The answer to the question posed in the title is No! Lawrence Summers’ macroeconomic assessment does not stack up. In – Is the $US900 billion stimulus in the US likely to overheat the economy – Part 1? (December 30, 2020) – I developed the framework for considering whether it was sensible for the US government to provide a $US2,000 once-off, means-tested payment as part of its latest fiscal stimulus. Summers was opposed to it claiming that it would push the economy into an inflationary spiral because it would more than close the current output gap. Today, I do the numbers. The conclusion is that there is more than enough scope for the Government to make the transfers without running out of fiscal space.
Comments made last week by the former Clinton, Obama and now Biden economist Lawrence Summers contesting whether it was sensible for the US government to provide a $US2,000 once-off, means-tested payments was met with widespread derision and ridicule from progressive commentators. There were Tweets about eviction rates, bankruptcy rates, poverty rates, and more asserting that the widespread social problems in the US clearly meant that Summers was wrong and a monster parading as a progressive voice in the US debate. I didn’t see one response that really addressed the points Summers was making. They were mostly addressing a different point. In fact, the Summers statement makes for an excellent educational case study in how to conduct macroeconomic reasoning and how we need to carefully distinguish macro considerations from distributional considerations, even though the two are inextricably linked, a link that mainstream macroeconomics has long ignored. So while Summers might have been correct on the macro issues (we will see) he certainly wasn’t voicing progressive concern about the distributional issues and should not be part of the in-coming Administration. This is Part 1 of a two-part analysis. In Part 2 we will do some sums. In this part, we will build the conceptual base.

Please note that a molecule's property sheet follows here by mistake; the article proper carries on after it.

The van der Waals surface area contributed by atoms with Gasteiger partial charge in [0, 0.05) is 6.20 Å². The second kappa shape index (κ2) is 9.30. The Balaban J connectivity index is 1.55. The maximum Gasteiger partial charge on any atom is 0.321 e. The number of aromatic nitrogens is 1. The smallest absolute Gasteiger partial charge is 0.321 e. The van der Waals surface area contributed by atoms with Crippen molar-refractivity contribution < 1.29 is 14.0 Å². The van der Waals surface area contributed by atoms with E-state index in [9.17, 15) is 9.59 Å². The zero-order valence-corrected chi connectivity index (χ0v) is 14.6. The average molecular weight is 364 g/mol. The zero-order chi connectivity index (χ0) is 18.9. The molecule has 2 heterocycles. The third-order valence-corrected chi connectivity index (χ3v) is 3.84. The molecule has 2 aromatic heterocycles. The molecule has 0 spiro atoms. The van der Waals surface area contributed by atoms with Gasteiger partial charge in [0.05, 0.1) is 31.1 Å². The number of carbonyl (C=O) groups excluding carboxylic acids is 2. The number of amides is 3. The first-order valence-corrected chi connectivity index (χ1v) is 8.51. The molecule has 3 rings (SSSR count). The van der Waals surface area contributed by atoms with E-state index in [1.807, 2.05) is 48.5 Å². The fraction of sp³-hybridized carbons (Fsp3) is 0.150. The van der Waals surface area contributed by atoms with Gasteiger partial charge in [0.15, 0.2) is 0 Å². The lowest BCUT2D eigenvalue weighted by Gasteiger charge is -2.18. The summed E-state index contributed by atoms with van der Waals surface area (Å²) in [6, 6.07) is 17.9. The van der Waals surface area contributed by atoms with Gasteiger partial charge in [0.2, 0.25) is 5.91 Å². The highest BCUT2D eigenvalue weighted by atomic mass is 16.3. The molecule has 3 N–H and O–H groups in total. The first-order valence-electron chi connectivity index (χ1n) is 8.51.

On December 10, 2014, I wrote this blog post – Trickle down economics – the evidence is damning. The discussion was about how inequality undermines growth and that redistribution of national income towards higher income groups does not stimulate income growth for lower income groups. It provided evidence that destroys the basic tenets of mainstream economics and supports a wider social and economic involvement of government in the provision of public services and infrastructure, particularly to low income groups. The ‘trickle down’ fiction was propagated in the late 1970s and early 1980s by the likes of Margaret Thatcher and Ronald Reagan and dovetailed with the emerging dominance of supply-side thinking. Behind ‘trickle-down’ was a nasty neo-liberal plot to undermine state activity and rewind the gains made by the workers under the welfare states and unionism over the course of the C20th. Now a new report from researchers at the London School of Economics – The Economic Consequences of Major Tax Cuts for the Rich – repeats the evidence, and, perhaps because we are further down the road in realising how deficient mainstream macroeconomics is, new evidence of something that we have known since the ideas first came out of the sewers, might push the paradigm shift a little further.